Results from J.B. Hunt Transport Services Inc. raised fear of a recession in freight. Photograph by Luke Sharrett/Bloomberg
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Investors are obsessed with the word “recession”.

But Cowen analyst Jason Seidl doesn’t want to hear about a “freight recession.” To Seidl, fears that the trade war with China will slow down the U.S. trucking sector are overblown. He put his money where his mouth and upgraded shares of three logistics providers on Wednesday.

Still, investors’ heightened sensitivity to the “R” word makes sense—the term has been popping up more often. Freight rates have fallen for four consecutive months, while the usual definition of a recession is a decline for two quarters.

Wall Street also fretted about an earnings recession in the first quarter of 2019 as companies issued gloomy forecasts, but things didn’t turn out to be as bad as feared. Executives tend to make conservative forecasts about their results and then beat them.

Automotive markets, on the other hand, are in a recession. Car sales are falling in the U.S. and China and industry data provider Edmunds expects the decline to reach 3% in the U.S. this year. The Russell 3000 Auto & Auto Parts index has fallen 2% in 2019, trailing the S&P 500 by about 16 percentage points.

Fears of a recession in freight are on the rise partly because of earnings reported by industry bellwether J.B. Hunt Transport Services (ticker: JBHT). Hunt dropped 5% after turning in first-quarter results that didn’t measure up to Wall Street’s expectations.

Overall, our cautious view on the [logistics] group is unchanged, which we believe has been substantiated during reporting,” wrote Baird analyst Ben Hartford in a research report summarizing first-quarter earnings. “We’re still looking for a trough in industry growth rates to become more constructive,” or positive about freight companies’ prospects.

Slower growth—in this case for the cost of trucking—is often a bad sign, but that might not be the case this time.

“It’s not that 2019 has been so bad,” writes Seidl. “2018 was just really, really good.” He believes rates appear to be weak because shipping prices were high in the first quarter of 2018.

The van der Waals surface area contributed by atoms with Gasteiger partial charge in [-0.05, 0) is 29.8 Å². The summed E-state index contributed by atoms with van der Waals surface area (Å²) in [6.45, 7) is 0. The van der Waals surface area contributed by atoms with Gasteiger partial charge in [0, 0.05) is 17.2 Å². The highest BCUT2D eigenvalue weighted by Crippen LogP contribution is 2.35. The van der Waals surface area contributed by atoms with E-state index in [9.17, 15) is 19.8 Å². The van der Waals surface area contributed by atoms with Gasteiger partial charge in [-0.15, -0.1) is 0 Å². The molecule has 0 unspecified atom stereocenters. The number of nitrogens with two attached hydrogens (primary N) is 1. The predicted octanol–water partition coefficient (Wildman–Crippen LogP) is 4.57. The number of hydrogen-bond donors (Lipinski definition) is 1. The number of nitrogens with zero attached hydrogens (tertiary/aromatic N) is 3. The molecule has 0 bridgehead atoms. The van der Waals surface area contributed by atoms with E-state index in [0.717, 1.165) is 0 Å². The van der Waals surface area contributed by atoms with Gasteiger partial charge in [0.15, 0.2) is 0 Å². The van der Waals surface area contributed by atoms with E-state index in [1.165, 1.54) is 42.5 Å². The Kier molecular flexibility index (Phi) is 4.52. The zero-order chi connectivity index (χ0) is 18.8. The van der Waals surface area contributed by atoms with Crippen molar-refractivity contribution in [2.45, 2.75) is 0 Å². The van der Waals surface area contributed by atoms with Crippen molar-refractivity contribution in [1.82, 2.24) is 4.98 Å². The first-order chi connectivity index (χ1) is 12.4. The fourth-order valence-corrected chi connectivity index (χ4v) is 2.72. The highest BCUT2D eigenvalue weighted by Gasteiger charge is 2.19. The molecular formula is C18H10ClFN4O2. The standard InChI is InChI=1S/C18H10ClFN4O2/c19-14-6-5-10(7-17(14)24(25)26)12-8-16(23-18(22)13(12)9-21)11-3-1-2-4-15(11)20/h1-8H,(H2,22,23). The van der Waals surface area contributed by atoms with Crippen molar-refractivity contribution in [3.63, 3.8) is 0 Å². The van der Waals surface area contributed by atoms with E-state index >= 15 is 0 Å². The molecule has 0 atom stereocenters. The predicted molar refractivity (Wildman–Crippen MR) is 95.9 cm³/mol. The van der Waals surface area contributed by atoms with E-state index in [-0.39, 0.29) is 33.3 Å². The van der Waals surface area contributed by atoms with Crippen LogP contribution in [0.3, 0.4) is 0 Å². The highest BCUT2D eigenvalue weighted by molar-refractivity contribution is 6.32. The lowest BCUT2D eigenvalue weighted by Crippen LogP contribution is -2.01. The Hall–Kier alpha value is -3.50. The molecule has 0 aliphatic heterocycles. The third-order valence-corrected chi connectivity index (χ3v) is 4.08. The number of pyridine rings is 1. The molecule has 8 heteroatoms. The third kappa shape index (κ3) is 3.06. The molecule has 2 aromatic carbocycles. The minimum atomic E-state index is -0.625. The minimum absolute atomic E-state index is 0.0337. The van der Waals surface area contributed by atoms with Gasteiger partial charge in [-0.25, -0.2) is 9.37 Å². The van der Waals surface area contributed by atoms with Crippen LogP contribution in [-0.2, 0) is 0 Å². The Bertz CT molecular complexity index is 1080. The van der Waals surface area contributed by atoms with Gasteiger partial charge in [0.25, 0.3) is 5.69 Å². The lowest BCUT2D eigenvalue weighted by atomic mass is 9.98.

“While spot [freight] rates are negative year over year, they are still up [more than] 5% when indexed to the January 2017 baseline,” Seidl pointed out in his report on Wednesday. “Similarly, contract [freight] rates, while only up 3.1% year over year compared with +21.3% in mid-2018, are still up close to 20% when indexed to January 2017.”

Seidl upgraded shares of ArcBest (ARCB), Covenant Transportation (CVTI) and Hub Group (HUBG) to Outperform from Market Perform based on his belief that investors have turned too bearish on the sector.

He left his price target unchanged on ArcBest at $40 a share, but cut his targets for both Covenant and Hub by $1, to $23 and $53, respectively. Both ArcBest and Covenant are down more than 12% in 2019, while the Dow Jones Industrial Average is up 10%. Hub stock is up more than 10%, but shares are trading at a 12.4 times estimated 2019 earnings, a discount to their historical average.

Recessions don’t have to be all bad. They can be a chance to pick up good stocks at a discount.

Even though Baird’s Hartford sound more conservative than Seidl, both analysts agree on Hub Group. Hartford rates the shares at Outperform with a $52 price target, 27% higher than recent levels and 16 times his estimate for 2019 earnings, in line with historical averages. (Hartford doesn’t cover Covenant or ArcBest.)